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27 year old female passionate about the biological/ physical sciences. Biomedical and Health science graduate from UCF. Pursuing her passions of spreading knowledge and helping others succeed in their future medical endeavors.
I have recently completed my Ph.D. in Chemistry. During graduate school I taught both general chemistry and analytical chemistry for undergraduates. I also hold bachelor's degrees in both biological sciences and chemistry, and have worked i... See more
My name is Paul. I have previously worked as a Math & Physics Tutor (4+ years experience) with the NASA Scholars Program in Los Angeles, tutoring College and High School students(+test prep;SAT,GED,ASVAB,ACT,CSET,GMAT,MCAT,GRE).I have assis... See more
My philosophy in tutoring has always been student focused: my job as a tutor is to help you as my student to meet your specific needs. From designing individualized study schedules to tailored explanations to fit each unique learning style,... See more
I believe first and foremost that education is the foundation of any nation, and that there must be a mission to make education readily accessible for all who desire it. In filling out my personal mission, I am all about evaluating, collect... See more
Hi my name is Daniel and I have been tutoring Math and all other General Academic subjects since 2004, so I have more than 15 years of professional tutoring experience. I have also earned both a Bachelor of Science in Mathematics degree (20... See more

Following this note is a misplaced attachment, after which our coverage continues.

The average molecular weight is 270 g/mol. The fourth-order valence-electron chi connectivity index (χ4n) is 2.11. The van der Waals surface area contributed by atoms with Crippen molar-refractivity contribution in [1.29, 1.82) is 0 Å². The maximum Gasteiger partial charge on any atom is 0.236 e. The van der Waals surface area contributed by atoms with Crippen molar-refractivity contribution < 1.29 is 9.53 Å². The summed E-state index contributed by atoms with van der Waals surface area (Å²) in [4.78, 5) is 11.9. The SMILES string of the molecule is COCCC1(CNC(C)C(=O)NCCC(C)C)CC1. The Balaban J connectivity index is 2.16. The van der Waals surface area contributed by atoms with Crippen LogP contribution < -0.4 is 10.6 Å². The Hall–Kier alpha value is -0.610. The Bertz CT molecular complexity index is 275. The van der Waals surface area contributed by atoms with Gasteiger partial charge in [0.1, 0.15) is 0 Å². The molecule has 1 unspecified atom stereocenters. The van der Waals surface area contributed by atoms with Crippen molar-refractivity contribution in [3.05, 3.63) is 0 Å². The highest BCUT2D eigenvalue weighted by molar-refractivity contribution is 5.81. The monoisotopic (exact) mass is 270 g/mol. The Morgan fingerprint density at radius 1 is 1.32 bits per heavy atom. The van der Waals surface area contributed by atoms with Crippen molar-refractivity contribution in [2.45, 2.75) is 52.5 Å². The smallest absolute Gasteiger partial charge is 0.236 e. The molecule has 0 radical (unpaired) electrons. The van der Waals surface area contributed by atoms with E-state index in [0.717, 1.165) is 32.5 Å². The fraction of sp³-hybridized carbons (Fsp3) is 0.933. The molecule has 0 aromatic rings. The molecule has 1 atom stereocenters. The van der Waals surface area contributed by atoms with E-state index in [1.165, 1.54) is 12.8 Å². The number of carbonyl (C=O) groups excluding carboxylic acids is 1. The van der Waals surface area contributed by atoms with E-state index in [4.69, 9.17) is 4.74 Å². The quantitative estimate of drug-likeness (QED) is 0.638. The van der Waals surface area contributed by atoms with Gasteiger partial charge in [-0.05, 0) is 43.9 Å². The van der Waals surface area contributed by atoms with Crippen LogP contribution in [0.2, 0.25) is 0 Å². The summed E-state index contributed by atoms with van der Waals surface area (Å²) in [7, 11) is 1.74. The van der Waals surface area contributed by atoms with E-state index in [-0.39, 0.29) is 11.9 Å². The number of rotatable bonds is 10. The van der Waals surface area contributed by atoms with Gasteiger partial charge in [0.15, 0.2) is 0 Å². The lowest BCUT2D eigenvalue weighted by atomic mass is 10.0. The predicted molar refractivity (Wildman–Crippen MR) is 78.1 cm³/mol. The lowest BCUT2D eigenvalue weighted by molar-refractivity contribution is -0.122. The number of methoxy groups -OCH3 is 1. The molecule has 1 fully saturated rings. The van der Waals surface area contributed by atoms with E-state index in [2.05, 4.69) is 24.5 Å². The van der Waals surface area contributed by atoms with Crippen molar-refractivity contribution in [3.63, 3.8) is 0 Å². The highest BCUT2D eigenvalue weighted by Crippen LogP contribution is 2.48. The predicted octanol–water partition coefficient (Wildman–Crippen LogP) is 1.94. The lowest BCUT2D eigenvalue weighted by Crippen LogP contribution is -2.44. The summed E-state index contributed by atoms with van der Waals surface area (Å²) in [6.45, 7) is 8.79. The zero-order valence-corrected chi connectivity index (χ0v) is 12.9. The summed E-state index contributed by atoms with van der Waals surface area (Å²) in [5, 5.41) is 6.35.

There are a lot of decisions that go into being a doctor. Are you okay with the human body? I am a human, have a body, and think it is super gross, both on the inside and outside (you have not seen how hairy my back is). If I had to see other people’s hairy backs or, God forbid, see inside their nasty bodies, I would close my eyes. You do not want a doctor that closes their eyes when they see something icky. If it was not clear before, I would not make a good doctor, which is good because I do not want to be one, no matter how much my Jewish mother tells me that I need to be one to make her proud.
Once your decision to save lives is done, you have a ton of steps before you are actually allowed to kill someone. I mean saving lives. Because you are not going to kill anyone (note: lots of doctors kill people and most of the time it is not on purpose). The first step after college is to take the MCAT, which is the Medical College Admission Test. Would you be surprised that it is the test for medical college admissions? If you want to improve your chances of success, the best thing to do is to work with private MCAT tutors.
Usually, the test is offered around 25 times a year, so there are plenty of times to take it. Most students usually choose to take it leading up to a med school admissions deadline, so they take it the same year that they are applying to schools. That means that you are ready to take the test, which might be right after college (or during if you are somewhere that lets you bundle pre-med with real med) or in the couple years after. You are allowed to take the test more than once, with up to three tries in a one year period and four in a two year period. If you somehow take the test seven times and do not get a good enough score, they have deemed that the point of no return. You are not going to get seven chances to save a life or even diagnose a cold, so that means that it is time to hang up your dreams of wearing a doctor’s coat at that point.